Go In Peace, The Caregivers Role in Healing the Soul Wounds of Veterans will focus on care for Veterans. One-fourth of Americans who die this year will be Veterans. Healthcare professionals are now caring for 3 different War Eras of Veterans, all who are nearing end of life. This presentation focuses on recognizing these individuals and understanding some of the specific care needs that may present challenges to quality care. Presenter Robert “Bob” Allen is a decorated Army officer who flew helicopters in Vietnam. The son of a career Army veteran, Bob grew up in the military and traveled the world with his family during his father’s assignments. His experience has given him a lifelong affinity and passion for veterans and for his work with helping them overcome the emotional and silent scars they sometimes carry. Bob holds a BS in Marketing and an MA in Marketing Management. He began his career as a corporate pilot before working in college and university admissions for over thirty years. Bob is co-founder of “Awakenings,” an organization promoting care and healing for Veterans through peer mentoring. He is also an active public speaker for Veteran’s issues.
Hospice of Central Ohio, an affiliate of Ohio’s Hospice, is opening a new office location and will celebrate with an Open House Thursday, August 23, from 10:30 am to 1:30 pm. An official ribbon cutting ceremony will be held at 11:00 am at the new location, 1166 Military Rd., Suite A, in Zanesville.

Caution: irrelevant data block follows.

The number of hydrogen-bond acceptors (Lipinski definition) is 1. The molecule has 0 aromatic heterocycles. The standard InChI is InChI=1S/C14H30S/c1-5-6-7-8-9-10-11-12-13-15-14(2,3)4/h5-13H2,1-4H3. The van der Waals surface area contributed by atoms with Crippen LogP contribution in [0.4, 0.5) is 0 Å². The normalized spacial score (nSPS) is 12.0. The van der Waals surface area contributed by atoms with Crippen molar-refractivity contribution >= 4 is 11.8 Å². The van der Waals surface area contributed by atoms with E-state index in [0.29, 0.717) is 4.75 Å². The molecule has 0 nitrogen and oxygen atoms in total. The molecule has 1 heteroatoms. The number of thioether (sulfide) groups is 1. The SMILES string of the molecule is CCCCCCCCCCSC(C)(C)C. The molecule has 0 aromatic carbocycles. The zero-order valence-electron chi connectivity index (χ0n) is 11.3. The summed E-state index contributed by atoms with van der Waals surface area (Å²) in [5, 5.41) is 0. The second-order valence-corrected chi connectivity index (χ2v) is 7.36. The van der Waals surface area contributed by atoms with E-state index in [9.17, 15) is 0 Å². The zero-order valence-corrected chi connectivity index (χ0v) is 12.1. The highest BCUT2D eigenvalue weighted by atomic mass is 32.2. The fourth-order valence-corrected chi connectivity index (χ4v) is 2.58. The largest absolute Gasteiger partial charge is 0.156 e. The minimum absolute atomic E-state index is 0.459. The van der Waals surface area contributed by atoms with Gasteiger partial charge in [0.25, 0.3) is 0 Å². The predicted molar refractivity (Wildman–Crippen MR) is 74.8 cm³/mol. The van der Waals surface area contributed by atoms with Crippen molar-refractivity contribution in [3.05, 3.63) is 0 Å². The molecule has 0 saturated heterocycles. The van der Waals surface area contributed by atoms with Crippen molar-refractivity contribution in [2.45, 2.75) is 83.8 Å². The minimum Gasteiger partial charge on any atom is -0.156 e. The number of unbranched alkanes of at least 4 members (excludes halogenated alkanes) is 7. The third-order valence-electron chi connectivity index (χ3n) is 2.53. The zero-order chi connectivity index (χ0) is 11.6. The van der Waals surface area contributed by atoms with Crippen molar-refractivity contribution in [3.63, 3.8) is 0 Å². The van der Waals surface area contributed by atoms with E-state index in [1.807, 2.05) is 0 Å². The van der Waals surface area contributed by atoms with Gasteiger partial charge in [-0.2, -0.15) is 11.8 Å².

Hospice of Central Ohio has served patients and families for 35 years in nine central Ohio counties. Currently serving over 350 hospice patients and families and providing palliative care services to more than 200 patients daily, Hospice of Central Ohio is an affiliate of Ohio’s Hospice. As one of nine mission-driven, not-for-profit hospices in central and southwestern Ohio, Ohio’s Hospice affiliates are committed to a shared vision of strengthening and preserving community-based, not-for-profit hospices and share the values of:
- Providing a patient atmosphere of hospitality, respect and caring
- Attending to the social, physical, and spiritual needs of each person we are privileged to serve
- Preserving and enhancing patient dignity
- Celebrating the life of each individual we serve
- Reducing unnecessary suffering in the communities we serve
Hospice of Central Ohio offers:
- Superior care and superior services to patients and families
- Resources like respiratory therapy, massage, occupational and additional therapies
- Support for patients wherever they call home, in every care setting, including extended care facilities, assisted living facilities, hospice houses and hospital inpatient settings.
- Hospice-certified nurses and doctors on staff and available 24 hours per day.
- Hospice services accredited by The Joint Commission and approved by Medicare
- Palliative care services certified by The Joint Commission for Community Based Palliative Care
- Coming soon - Inpatient services at the Ohio State University Comprehensive Cancer Center – Arthur G. James Cancer Hospital and Richard J. Solove Research Institute and University Hospital at the Ohio State University Wexner Medical Center
- Inpatient care through the Selma Markowitz Inpatient Center at Licking Memorial Hospital